Culturomics can help you :-D
:-)

see how biased women are. Experimental proof. Women are happy when they see another woman is beating a man ( see how women misbehave with men )

:-)
http://www.youtube.com/watch?v=LlFAd4YdQks

-

see detailed statistics at

An eye opener in Misandry

My sincere advice would be to be EXTREMELY careful ( and preferably away ) of girls. As girls age; statistically certain behavior in them has been observed. Most Male can NOT manage those behaviors… Domestic violence, divorce etc are rising very fast. Almost in all cases boys / males are HUGE loosers. Be extremely choosy ( and think from several angles ) before even talking to a girl.
:-)

http://zookeepersblog.wordpress.com/save-the-male/

:-)

How women manipulate men

http://www.angryharry.com/esWomenManipulateMen.htm

Gender Biased Laws in India

http://zookeepersblog.wordpress.com/biased-laws/

:-)

Only men are victimised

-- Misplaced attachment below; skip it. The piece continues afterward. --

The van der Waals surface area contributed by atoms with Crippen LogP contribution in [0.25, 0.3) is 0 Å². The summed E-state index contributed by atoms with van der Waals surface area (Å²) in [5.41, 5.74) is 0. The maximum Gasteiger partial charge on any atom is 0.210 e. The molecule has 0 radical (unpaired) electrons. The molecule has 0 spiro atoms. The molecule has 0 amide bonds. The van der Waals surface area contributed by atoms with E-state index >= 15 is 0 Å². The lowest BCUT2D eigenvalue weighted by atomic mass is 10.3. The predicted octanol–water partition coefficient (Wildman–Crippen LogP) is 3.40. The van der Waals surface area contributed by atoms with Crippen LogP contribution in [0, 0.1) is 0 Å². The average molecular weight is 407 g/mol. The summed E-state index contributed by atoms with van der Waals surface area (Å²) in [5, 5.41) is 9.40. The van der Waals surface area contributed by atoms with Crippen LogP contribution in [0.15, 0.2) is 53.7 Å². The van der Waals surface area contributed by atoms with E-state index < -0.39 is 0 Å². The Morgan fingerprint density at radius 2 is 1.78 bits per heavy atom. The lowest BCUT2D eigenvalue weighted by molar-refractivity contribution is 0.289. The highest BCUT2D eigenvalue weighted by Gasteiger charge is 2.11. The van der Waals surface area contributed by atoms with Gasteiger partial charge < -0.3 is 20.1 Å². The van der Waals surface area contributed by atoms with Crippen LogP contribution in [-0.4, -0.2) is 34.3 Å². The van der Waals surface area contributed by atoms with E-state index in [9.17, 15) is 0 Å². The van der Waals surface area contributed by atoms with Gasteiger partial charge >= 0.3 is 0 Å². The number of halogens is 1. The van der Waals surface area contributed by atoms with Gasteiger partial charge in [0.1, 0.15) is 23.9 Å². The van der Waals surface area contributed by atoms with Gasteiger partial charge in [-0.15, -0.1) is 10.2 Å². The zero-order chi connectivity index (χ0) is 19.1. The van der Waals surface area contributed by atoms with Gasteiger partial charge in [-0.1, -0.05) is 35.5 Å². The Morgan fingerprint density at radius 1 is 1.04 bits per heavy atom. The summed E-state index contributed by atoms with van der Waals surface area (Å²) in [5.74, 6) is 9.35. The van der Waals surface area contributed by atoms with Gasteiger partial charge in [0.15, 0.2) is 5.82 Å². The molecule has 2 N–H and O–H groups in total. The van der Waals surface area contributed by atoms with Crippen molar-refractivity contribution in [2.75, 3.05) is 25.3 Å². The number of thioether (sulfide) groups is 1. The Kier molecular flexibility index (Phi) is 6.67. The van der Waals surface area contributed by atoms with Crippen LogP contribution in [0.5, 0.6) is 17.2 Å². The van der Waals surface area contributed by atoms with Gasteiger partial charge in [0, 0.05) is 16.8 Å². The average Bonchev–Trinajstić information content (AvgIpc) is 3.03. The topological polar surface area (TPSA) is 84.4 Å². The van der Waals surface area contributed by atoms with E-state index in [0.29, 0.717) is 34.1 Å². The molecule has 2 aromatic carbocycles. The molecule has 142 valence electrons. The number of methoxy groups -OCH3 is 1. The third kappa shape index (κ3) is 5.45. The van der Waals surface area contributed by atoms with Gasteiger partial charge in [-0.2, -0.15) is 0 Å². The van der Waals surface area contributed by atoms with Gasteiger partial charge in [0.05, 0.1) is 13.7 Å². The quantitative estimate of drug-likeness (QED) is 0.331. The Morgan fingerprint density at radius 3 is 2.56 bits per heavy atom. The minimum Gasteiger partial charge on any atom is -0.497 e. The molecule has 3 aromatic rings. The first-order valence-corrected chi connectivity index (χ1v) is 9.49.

Men are BETTER than women

http://www.menarebetterthanwomen.com/

:-)

see http://www.youtube.com/watch?&v=T0xoKiH8JJM#!
:-)

Male Psychology http://www.youtube.com/watch?v=uwxgavf2xWE

Women are more violent than men

http://www.independent.co.uk/news/uk/home-news/women-are-more-violent-says-study-622388.html

:-)

In the year 2010, 168 men ended their lives everyday ( on average ). More husbands committed suicide than wives.
:-)

http://www.rediff.com/news/report/ncrb-stats-show-more-married-men-committing-suicide/20111028.htm

It is EXTREMELY unfortunate that media projects men as fools, women as superiors, Husbands as servants, and replaceable morons. In ad after ad worldwide from so many companies, similar msg to disintegrate the world is being bombarded. It is highly unacceptable misandry